If you need something simpler, like a custom ecommerce store, it can be less than $20,000, which is still more than paying for an off-the-shelf alternative like Shopify. However, a Shopify store will be less stable, less scalable, and whenever there will be an issue with Shopify, there will be an issue with your store too.
Advantage: you control 100% of your software
You can switch everything up, change parts of your software and optimize it for the best possible performance. You control the data, you control the business logic, you control everything. You’re not at the mercy of a software provider whose small changes in the codebase could suddenly wreck functionalities that your business depends on.
Disadvantage: you need to think about all aspects of your software
Having 100% control of your software is a double-edged sword. You control everything, which means that you have a lot more decisions (with long-term consequences) to make - where to host your software, how to secure it, what type of features to include, the list goes on. Choosing the right software development provider will be crucial here, but they won’t take care of everything. You need to either educate yourself about the decisions that need to be made, or work with a tech partner who will be able to verify that the technological roadmap fits well with your business roadmap.
Bespoke software development for Startups, SMEs, and Enterprises
What type of company stands to benefit the most from bespoke software development?
There is no definite answer. A startup with minimal funding and a simple idea might be able to use a no-code solution like Bubble to build an MVP, and hire a development team after they receive funding.
A small or medium fintech company might have very high requirements regarding security of their client information, in which case they’d need an expert team to build a custom customer relationship management platform.
When it comes to the largest enterprises, their needs vary a lot, but they’re the least likely to use off-the-shelf solutions, except the very best and most expensive suites. They often rely on huge, custom legacy systems, which often need to be maintained, updated or even refactored. Their budgets and scale of operations make it a natural thing to build such software, because few options will meet their needs.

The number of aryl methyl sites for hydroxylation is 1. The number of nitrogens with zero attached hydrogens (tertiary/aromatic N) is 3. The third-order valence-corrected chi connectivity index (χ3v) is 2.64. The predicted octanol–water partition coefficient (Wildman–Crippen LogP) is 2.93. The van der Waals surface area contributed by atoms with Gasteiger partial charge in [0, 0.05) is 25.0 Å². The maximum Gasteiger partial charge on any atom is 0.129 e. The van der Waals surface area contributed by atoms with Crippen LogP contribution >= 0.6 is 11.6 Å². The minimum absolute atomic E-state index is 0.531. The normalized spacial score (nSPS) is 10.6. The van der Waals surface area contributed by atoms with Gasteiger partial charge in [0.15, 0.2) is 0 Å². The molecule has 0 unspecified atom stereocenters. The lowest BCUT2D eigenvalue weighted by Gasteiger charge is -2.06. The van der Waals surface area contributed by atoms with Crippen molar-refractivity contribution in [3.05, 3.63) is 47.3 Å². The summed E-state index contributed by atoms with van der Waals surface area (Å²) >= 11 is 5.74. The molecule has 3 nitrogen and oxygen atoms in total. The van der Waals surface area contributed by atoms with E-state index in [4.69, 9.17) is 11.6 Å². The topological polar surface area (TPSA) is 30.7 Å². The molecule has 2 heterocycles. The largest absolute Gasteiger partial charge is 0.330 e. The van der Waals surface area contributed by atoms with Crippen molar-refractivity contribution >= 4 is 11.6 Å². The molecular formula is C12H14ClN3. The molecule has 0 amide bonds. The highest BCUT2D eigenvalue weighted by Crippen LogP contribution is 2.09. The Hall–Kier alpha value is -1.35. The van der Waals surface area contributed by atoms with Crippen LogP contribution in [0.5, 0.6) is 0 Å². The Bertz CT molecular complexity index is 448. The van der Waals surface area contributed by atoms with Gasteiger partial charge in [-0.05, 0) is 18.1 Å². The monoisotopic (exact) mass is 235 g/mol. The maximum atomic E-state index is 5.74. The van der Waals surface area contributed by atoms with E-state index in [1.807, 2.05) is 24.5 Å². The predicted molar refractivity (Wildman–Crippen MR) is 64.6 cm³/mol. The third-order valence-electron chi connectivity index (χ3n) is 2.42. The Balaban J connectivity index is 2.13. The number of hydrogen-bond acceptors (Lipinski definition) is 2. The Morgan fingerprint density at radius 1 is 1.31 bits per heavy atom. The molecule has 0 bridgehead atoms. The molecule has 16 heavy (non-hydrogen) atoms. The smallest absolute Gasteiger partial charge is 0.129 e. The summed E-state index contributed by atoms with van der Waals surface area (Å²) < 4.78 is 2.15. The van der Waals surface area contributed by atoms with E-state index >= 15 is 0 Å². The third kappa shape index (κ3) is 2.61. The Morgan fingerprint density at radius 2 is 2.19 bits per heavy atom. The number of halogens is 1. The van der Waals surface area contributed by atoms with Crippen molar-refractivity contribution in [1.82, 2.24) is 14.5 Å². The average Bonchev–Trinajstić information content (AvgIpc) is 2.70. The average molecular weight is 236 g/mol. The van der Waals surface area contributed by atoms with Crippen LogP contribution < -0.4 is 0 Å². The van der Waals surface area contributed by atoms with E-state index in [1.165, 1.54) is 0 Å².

Bespoke software example
It’s a great example of bespoke software that has the potential to disrupt markets. Lendingblock is a platform for financial institutions, where they can securely exchange and lend any digital currency.
The platform is a bridge between the world of traditional finance and the world of blockchain-based finance. Doing this project required utmost expertise and attention to detail, in order to ensure that large quantities of digital currency can be moved securely.
This project is a good example that shows where custom software development is heading. Off-the-shelf no-code solutions are covering more and more bases - websites, non-complex applications, automated workflows - but there is an endless list of situations where the only solution is to hire a team of experts to build your software from the ground up.
Even though more and more problems have dedicated off-the-shelf solutions, bespoke software development is here to stay. Custom software development companies are still handling projects of all sizes and complexities, not just those bleeding-edge technology in multi-faceted situations and complex environments.
But even if you consider a market like ecommerce or website development, where off-the-shelf solutions seem to be covering all possible business needs, managers still choose bespoke software development more often than not. Full control and customization are important to maintain an edge over competitors.
Beyond a certain scale of operations, there’s just no other way to do it. Until you hit that threshold, off-the-shelf solutions will do fine, but as complexity and amount of customers grow, the need for custom software becomes increasingly dire.